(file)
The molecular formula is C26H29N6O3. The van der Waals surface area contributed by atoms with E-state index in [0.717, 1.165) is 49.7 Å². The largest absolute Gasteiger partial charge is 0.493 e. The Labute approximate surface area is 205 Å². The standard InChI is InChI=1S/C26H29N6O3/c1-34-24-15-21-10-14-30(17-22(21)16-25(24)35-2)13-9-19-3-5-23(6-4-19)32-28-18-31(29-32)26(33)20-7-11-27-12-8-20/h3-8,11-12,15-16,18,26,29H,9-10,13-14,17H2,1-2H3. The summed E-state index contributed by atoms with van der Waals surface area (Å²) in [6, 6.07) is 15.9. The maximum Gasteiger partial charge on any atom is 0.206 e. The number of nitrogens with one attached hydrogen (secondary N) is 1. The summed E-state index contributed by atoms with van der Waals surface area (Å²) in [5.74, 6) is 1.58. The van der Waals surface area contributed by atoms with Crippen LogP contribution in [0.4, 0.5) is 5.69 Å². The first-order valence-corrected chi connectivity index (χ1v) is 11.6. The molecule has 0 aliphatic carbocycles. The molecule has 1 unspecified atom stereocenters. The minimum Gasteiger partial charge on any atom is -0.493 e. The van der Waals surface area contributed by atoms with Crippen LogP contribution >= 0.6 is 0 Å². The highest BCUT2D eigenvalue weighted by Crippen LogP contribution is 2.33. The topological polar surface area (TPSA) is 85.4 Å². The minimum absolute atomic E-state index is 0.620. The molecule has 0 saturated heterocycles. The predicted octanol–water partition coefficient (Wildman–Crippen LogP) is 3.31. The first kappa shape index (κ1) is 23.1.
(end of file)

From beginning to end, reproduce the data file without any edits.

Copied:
The molecular formula is C26H29N6O3. The van der Waals surface area contributed by atoms with E-state index in [0.717, 1.165) is 49.7 Å². The largest absolute Gasteiger partial charge is 0.493 e. The Labute approximate surface area is 205 Å². The standard InChI is InChI=1S/C26H29N6O3/c1-34-24-15-21-10-14-30(17-22(21)16-25(24)35-2)13-9-19-3-5-23(6-4-19)32-28-18-31(29-32)26(33)20-7-11-27-12-8-20/h3-8,11-12,15-16,18,26,29H,9-10,13-14,17H2,1-2H3. The summed E-state index contributed by atoms with van der Waals surface area (Å²) in [6, 6.07) is 15.9. The maximum Gasteiger partial charge on any atom is 0.206 e. The number of nitrogens with one attached hydrogen (secondary N) is 1. The summed E-state index contributed by atoms with van der Waals surface area (Å²) in [5.74, 6) is 1.58. The van der Waals surface area contributed by atoms with Crippen LogP contribution in [0.4, 0.5) is 5.69 Å². The first-order valence-corrected chi connectivity index (χ1v) is 11.6. The molecule has 0 aliphatic carbocycles. The molecule has 1 unspecified atom stereocenters. The minimum Gasteiger partial charge on any atom is -0.493 e. The van der Waals surface area contributed by atoms with Crippen LogP contribution >= 0.6 is 0 Å². The highest BCUT2D eigenvalue weighted by Crippen LogP contribution is 2.33. The topological polar surface area (TPSA) is 85.4 Å². The minimum absolute atomic E-state index is 0.620. The molecule has 0 saturated heterocycles. The predicted octanol–water partition coefficient (Wildman–Crippen LogP) is 3.31. The first kappa shape index (κ1) is 23.1.